Purpose: A training exercise was performed to study the ability of graders to reliably identify precursor lesions to geographic atrophy (GA), known as persistent choroidal hypertransmission defects (hyperTDs), using en face OCT images from eyes with nonexudative age-related macular degeneration (AMD). Design: Intergrader agreement study. Participants: Eleven graders participated in this exercise. Methods: Formal training on how to identify persistent hyperTDs on en face OCT images was provided to the graders. A persistent hyperTD was defined as a bright lesion having a greatest linear dimension (GLD) of at least 250 μm. Training consisted of a tutorial session followed by the grading of 3 pretest exercises, each consisting of 3 cases. After all graders scored 100% on the pretest exercises, they performed a final exercise consisting of 30 en face OCT images from 29 eyes with nonexudative AMD containing 107 hyperTDs that each grader needed to evaluate. The cases contained a variety of AMD-related atrophic lesions. Main Outcome Measures: The sensitivity, positive predictive value (PPV), and modified accuracy were assessed for each grader. Results: A total of 1177 hyperTDs from 30 en face OCT images were reviewed by the graders. The mean sensitivity, PPV, and modified accuracy for all the graders were calculated to be 99.0%, 99.2%, and 98.2%, respectively. There was a 97% agreement observed between all the graders (first-order agreement coefficient [AC1] = 0.97). Internal graders from the Bascom Palmer Eye Institute had a slightly higher agreement compared with the external graders (AC1 = 0.98 vs. AC1 = 0.96). The hyperTDs most often incorrectly identified included the following features: (1) hyperTDs containing hypotransmission defect cores, (2) single hyperTDs that were incorrectly graded as 2 separate lesions, and (3) hyperTDs with borderline GLDs that were close to 250 μm. Conclusions: The accurate detection of persistent hyperTDs on en face OCT images by graders demonstrates the feasibility of using this OCT biomarker to identify disease progression in eyes with nonexudative AMD, especially when used as a clinical trial end point in studies designed to test new therapies that may slow disease progression from intermediate AMD to GA.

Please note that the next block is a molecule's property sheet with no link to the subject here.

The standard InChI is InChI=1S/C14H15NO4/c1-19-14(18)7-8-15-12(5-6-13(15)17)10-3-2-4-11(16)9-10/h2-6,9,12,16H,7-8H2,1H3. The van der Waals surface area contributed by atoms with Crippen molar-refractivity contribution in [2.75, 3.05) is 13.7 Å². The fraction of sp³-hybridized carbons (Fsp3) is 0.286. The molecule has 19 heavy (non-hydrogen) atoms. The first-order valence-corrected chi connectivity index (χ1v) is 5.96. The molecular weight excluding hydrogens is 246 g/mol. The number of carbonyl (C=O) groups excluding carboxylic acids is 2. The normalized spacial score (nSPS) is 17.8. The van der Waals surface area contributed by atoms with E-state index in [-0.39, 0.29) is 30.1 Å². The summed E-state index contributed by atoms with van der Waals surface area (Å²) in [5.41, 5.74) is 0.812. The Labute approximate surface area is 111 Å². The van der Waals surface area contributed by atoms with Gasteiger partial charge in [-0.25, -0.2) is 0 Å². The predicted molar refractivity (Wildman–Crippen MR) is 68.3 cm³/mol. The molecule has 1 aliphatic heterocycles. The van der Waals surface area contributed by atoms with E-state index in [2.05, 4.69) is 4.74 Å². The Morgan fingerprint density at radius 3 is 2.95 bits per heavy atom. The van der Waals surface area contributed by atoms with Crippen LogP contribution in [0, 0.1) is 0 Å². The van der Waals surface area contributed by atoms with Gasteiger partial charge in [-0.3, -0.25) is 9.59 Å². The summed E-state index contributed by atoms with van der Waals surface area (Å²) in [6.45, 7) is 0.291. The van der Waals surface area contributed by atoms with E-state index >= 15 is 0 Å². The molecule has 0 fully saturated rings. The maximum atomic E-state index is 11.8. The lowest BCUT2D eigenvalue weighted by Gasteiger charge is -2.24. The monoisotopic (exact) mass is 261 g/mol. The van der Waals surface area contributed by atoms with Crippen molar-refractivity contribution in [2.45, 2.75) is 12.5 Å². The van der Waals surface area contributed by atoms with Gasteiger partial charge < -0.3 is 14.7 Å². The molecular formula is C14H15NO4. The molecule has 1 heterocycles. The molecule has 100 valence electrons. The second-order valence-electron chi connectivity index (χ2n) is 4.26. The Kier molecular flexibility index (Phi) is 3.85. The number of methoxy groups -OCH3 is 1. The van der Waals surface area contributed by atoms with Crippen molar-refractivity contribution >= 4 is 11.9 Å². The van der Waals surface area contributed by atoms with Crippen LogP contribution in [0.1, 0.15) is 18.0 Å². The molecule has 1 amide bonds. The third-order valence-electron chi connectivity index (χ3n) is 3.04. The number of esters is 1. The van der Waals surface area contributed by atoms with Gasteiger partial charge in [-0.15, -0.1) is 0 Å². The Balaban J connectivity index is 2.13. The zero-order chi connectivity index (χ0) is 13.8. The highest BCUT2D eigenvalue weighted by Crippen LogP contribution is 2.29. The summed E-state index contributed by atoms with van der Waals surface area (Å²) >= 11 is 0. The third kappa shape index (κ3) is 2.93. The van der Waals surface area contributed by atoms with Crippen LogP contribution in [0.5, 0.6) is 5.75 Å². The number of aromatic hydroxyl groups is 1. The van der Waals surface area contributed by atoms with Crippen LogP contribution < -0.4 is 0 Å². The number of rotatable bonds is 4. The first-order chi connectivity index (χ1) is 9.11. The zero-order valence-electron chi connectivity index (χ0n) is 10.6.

- Age-related macular degeneration
- En face OCT
- Geographic atrophy
- Hypertransmission defect